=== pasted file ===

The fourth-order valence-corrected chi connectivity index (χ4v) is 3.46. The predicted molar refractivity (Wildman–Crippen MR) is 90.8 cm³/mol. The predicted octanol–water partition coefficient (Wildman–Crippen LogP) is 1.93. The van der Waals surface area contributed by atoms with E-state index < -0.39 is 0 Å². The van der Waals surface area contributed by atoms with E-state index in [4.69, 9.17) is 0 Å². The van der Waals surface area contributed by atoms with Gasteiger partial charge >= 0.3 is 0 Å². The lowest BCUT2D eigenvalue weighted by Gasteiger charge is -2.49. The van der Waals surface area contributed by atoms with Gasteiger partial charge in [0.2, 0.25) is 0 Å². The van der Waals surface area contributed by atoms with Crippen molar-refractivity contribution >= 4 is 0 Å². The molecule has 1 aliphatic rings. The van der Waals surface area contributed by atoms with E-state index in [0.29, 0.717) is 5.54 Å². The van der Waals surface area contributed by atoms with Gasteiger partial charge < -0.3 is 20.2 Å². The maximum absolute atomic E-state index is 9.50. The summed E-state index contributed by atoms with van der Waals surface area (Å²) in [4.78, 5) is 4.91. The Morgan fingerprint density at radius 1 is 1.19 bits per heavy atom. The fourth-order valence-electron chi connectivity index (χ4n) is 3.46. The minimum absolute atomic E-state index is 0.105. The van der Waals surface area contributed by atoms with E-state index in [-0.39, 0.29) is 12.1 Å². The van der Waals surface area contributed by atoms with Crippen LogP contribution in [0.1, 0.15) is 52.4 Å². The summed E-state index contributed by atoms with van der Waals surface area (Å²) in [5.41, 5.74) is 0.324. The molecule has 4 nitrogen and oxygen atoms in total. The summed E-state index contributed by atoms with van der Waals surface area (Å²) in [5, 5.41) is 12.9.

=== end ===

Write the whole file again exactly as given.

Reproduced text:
The fourth-order valence-corrected chi connectivity index (χ4v) is 3.46. The predicted molar refractivity (Wildman–Crippen MR) is 90.8 cm³/mol. The predicted octanol–water partition coefficient (Wildman–Crippen LogP) is 1.93. The van der Waals surface area contributed by atoms with E-state index < -0.39 is 0 Å². The van der Waals surface area contributed by atoms with E-state index in [4.69, 9.17) is 0 Å². The van der Waals surface area contributed by atoms with Gasteiger partial charge >= 0.3 is 0 Å². The lowest BCUT2D eigenvalue weighted by Gasteiger charge is -2.49. The van der Waals surface area contributed by atoms with Gasteiger partial charge in [0.2, 0.25) is 0 Å². The van der Waals surface area contributed by atoms with Crippen molar-refractivity contribution >= 4 is 0 Å². The molecule has 1 aliphatic rings. The van der Waals surface area contributed by atoms with E-state index in [0.29, 0.717) is 5.54 Å². The van der Waals surface area contributed by atoms with Gasteiger partial charge < -0.3 is 20.2 Å². The maximum absolute atomic E-state index is 9.50. The summed E-state index contributed by atoms with van der Waals surface area (Å²) in [4.78, 5) is 4.91. The Morgan fingerprint density at radius 1 is 1.19 bits per heavy atom. The fourth-order valence-electron chi connectivity index (χ4n) is 3.46. The minimum absolute atomic E-state index is 0.105. The van der Waals surface area contributed by atoms with E-state index in [-0.39, 0.29) is 12.1 Å². The van der Waals surface area contributed by atoms with Crippen LogP contribution in [0.1, 0.15) is 52.4 Å². The summed E-state index contributed by atoms with van der Waals surface area (Å²) in [5.41, 5.74) is 0.324. The molecule has 4 nitrogen and oxygen atoms in total. The summed E-state index contributed by atoms with van der Waals surface area (Å²) in [5, 5.41) is 12.9.